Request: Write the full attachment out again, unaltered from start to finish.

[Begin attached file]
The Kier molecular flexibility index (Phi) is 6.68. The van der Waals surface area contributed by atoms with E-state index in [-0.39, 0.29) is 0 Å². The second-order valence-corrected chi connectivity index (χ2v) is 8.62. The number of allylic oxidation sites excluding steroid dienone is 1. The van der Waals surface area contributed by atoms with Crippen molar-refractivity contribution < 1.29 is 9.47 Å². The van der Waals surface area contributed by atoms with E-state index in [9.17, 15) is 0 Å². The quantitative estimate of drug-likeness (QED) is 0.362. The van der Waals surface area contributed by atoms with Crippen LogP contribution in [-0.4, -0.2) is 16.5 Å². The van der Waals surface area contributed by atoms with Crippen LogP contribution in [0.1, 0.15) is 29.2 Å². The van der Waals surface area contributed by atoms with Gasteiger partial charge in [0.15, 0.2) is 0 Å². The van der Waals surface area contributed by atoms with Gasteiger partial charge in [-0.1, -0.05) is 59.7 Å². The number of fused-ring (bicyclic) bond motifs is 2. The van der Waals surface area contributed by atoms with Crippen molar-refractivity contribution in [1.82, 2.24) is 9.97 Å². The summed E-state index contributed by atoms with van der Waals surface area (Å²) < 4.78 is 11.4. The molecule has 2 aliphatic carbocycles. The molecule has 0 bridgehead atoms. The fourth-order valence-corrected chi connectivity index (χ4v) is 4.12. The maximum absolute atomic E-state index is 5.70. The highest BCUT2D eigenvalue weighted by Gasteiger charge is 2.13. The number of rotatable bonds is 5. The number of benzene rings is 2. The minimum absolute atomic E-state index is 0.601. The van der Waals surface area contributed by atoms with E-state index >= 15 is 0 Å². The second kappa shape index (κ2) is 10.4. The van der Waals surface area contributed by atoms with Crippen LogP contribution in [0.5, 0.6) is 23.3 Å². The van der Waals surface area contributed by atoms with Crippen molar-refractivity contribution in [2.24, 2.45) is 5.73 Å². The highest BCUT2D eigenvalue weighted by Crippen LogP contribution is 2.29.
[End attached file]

The Kier molecular flexibility index (Phi) is 6.68. The van der Waals surface area contributed by atoms with E-state index in [-0.39, 0.29) is 0 Å². The second-order valence-corrected chi connectivity index (χ2v) is 8.62. The number of allylic oxidation sites excluding steroid dienone is 1. The van der Waals surface area contributed by atoms with Crippen molar-refractivity contribution < 1.29 is 9.47 Å². The van der Waals surface area contributed by atoms with E-state index in [9.17, 15) is 0 Å². The quantitative estimate of drug-likeness (QED) is 0.362. The van der Waals surface area contributed by atoms with Crippen LogP contribution in [-0.4, -0.2) is 16.5 Å². The van der Waals surface area contributed by atoms with Crippen LogP contribution in [0.1, 0.15) is 29.2 Å². The van der Waals surface area contributed by atoms with Gasteiger partial charge in [0.15, 0.2) is 0 Å². The van der Waals surface area contributed by atoms with Gasteiger partial charge in [-0.1, -0.05) is 59.7 Å². The number of fused-ring (bicyclic) bond motifs is 2. The van der Waals surface area contributed by atoms with Crippen molar-refractivity contribution in [1.82, 2.24) is 9.97 Å². The summed E-state index contributed by atoms with van der Waals surface area (Å²) < 4.78 is 11.4. The molecule has 2 aliphatic carbocycles. The molecule has 0 bridgehead atoms. The fourth-order valence-corrected chi connectivity index (χ4v) is 4.12. The maximum absolute atomic E-state index is 5.70. The highest BCUT2D eigenvalue weighted by Gasteiger charge is 2.13. The number of rotatable bonds is 5. The number of benzene rings is 2. The minimum absolute atomic E-state index is 0.601. The van der Waals surface area contributed by atoms with E-state index >= 15 is 0 Å². The second kappa shape index (κ2) is 10.4. The van der Waals surface area contributed by atoms with Crippen LogP contribution in [0.5, 0.6) is 23.3 Å². The van der Waals surface area contributed by atoms with Crippen molar-refractivity contribution in [2.24, 2.45) is 5.73 Å². The highest BCUT2D eigenvalue weighted by Crippen LogP contribution is 2.29.